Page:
J.C. Penney files for bankruptcy under the weight of coronavirus and years of struggle
Department store giant J.C. Penney Co. filed for bankruptcy protection on Friday, punctuating a slow, arduous decline for the once-ubiquitous mainstay of America’s shopping malls.
Although the sudden shock of coronavirus-related sales losses ultimately undid the company, J.C. Penney has struggled for years under a multibillion-dollar debt load. Its bankruptcy filing in Houston included $900 million of financing to fund the company through its restructuring, including $450 million of fresh capital.
The retailer — once a favorite of middle-class suburban consumers — had been seeking solutions to address billions of dollars in obligations after revenue evaporated amid government-imposed lockdowns to help stem the COVID-19 pandemic.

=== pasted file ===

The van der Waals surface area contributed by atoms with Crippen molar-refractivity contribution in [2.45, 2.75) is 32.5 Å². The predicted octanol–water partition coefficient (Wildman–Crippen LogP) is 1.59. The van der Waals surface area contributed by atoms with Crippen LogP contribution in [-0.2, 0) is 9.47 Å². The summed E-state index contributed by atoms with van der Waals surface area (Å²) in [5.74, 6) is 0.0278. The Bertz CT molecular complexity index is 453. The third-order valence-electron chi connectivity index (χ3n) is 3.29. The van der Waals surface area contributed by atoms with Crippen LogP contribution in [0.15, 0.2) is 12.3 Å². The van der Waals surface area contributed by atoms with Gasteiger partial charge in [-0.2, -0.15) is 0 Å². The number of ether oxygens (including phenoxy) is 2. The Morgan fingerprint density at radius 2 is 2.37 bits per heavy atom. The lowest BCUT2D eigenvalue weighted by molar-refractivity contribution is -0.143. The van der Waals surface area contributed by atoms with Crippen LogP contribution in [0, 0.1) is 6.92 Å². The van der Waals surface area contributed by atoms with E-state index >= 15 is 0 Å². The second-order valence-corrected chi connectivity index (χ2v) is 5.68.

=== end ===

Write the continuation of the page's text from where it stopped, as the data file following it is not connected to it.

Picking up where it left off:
The chain, based in Plano, Texas, skipped debt payments before the filing, putting it on a path toward default. Management held talks about bankruptcy financing with lenders including KKR & Co., Ares Management Corp. and Sixth Street Partners, Bloomberg has reported.
Founded by James Cash Penney in 1902, J.C. Penney operated 846 department stores in 49 states and Puerto Rico as of Feb. 1, according to company filings. Chief Executive Jill Soltau, the company’s first female head, joined in 2018 and embarked on a lofty turnaround plan.
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